Tuesday, November 23, 2004

WP Nugget by a Stanford Professor

Too good to pass up.

Professor Lawrence Lessig has a stupefying piece up in the Washington Post editorial section today. To be truthful, I don't even know what point the gifted child is trying to make. Here's the opener:

A while back a federal court declared that the manufacturers of the most popular forms of peer-to-peer file-sharing technology are not liable for copyright infringement committed by people using their technology. Congress immediately sprang into action by taking up legislation to reverse the court's ruling. The goal is to make it clear that p2p manufacturers are indeed liable for copyright violations committed with their products. No doubt many hope this will drive the p2p companies out of business.

Technology people across the country are terrified by the idea. They fear that the standard being proposed by this law will force a wide range of technologies to justify themselves in federal court. A recent proposal from the Copyright Office purports to hold manufacturers responsible for "technolog[ies]" that "cause" copyright "infringement," if those technologies (1) rely on infringement for "commercial viability," (2) derive "a predominant portion" of their revenue from infringement and (3) rely on infringement to "attract individuals" to the technology.

I'm a strong opponent of this legislation, but not because I support copyright infringement. The technologies being attacked by this bill have plenty of important uses that have nothing to do with copyright infringement. This legislation would effectively eliminate them.

I'm not really sure what all this geek shit means. It sounds like there is software out there that makes it easier to file share. Companies got pissed and filed suit and the government stepped in and did... something. Lessig is opposed to this. Pretty straight so far except for the fact that if a Martian laser took out all of our P2P capabilities, I'd still wake up at noon on Saturday and make eggs.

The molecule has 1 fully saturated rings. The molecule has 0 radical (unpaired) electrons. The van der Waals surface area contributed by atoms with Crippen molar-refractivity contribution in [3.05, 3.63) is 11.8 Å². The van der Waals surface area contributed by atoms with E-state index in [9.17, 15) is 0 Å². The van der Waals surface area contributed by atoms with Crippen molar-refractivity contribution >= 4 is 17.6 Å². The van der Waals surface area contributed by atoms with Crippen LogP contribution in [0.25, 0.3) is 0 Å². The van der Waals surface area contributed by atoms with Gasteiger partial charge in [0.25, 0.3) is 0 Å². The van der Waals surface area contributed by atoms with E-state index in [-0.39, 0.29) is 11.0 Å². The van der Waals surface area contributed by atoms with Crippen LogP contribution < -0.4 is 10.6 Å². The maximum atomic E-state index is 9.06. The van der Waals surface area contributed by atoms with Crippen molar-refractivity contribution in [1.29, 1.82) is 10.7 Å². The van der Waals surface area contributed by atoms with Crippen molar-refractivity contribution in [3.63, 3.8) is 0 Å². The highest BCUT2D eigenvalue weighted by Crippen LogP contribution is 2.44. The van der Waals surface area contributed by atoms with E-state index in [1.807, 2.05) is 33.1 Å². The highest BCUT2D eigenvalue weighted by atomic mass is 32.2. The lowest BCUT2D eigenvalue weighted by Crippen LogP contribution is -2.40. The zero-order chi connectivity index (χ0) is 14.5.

Get ready for some whiplash here. This is the next paragraph:

But there is a silver lining here, and it has to do with, of all things, a very old technology: guns. For if Congress passes this bill, on what principled basis can it then refuse to hold gun manufacturers responsible for the crimes committed with their technologies

This is kind of an apples and oranges thing. If my crappy garage band gets a demo up online and you steal it, well piss on you. If you come in my house and shoot my wife, that rankles a bit more. And court wise, there will be a wide swathe in the acceptable monetary awards. Stealing my version of "Iron Man" is a bit less expensive than crippling me.

The parallels are unavoidable. Like p2p, firearms -- including assault weapons and cop-killing bullets -- cause harm. But also like p2p, guns -- as the NRA and its followers will tell you -- have "non-infringing uses" too. Thus, the gun lobby says, manufacturers should be exempt from responsibility for the crimes their customers commit. Guns don't kill people; people kill people.
But that argument will be much harder to sustain if Congress does to p2p what it has not done to guns. Of course, the same point is true of p2p technologies. It's not Kazaa that infringes Madonna's copyright; people infringe Madonna's copyright.